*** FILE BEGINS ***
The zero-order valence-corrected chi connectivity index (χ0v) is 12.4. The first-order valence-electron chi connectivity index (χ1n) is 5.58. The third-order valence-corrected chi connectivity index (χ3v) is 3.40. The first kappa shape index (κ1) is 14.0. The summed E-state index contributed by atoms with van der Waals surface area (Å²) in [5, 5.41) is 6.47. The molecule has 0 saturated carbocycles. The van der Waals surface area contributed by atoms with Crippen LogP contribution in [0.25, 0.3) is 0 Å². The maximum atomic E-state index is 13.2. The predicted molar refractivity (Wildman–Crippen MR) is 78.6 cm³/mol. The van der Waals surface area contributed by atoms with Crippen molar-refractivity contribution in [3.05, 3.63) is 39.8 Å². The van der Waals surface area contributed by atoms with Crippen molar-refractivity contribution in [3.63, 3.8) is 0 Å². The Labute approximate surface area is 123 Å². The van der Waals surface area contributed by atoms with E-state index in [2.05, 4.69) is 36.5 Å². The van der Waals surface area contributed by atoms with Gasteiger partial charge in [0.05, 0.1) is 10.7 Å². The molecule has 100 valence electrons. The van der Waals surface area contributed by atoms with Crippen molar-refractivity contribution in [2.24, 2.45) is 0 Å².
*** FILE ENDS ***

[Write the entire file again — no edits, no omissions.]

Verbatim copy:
The zero-order valence-corrected chi connectivity index (χ0v) is 12.4. The first-order valence-electron chi connectivity index (χ1n) is 5.58. The third-order valence-corrected chi connectivity index (χ3v) is 3.40. The first kappa shape index (κ1) is 14.0. The summed E-state index contributed by atoms with van der Waals surface area (Å²) in [5, 5.41) is 6.47. The molecule has 0 saturated carbocycles. The van der Waals surface area contributed by atoms with Crippen LogP contribution in [0.25, 0.3) is 0 Å². The maximum atomic E-state index is 13.2. The predicted molar refractivity (Wildman–Crippen MR) is 78.6 cm³/mol. The van der Waals surface area contributed by atoms with Crippen molar-refractivity contribution in [3.05, 3.63) is 39.8 Å². The van der Waals surface area contributed by atoms with Crippen molar-refractivity contribution in [3.63, 3.8) is 0 Å². The Labute approximate surface area is 123 Å². The van der Waals surface area contributed by atoms with E-state index in [2.05, 4.69) is 36.5 Å². The van der Waals surface area contributed by atoms with Gasteiger partial charge in [0.05, 0.1) is 10.7 Å². The molecule has 100 valence electrons. The van der Waals surface area contributed by atoms with Crippen molar-refractivity contribution in [2.24, 2.45) is 0 Å².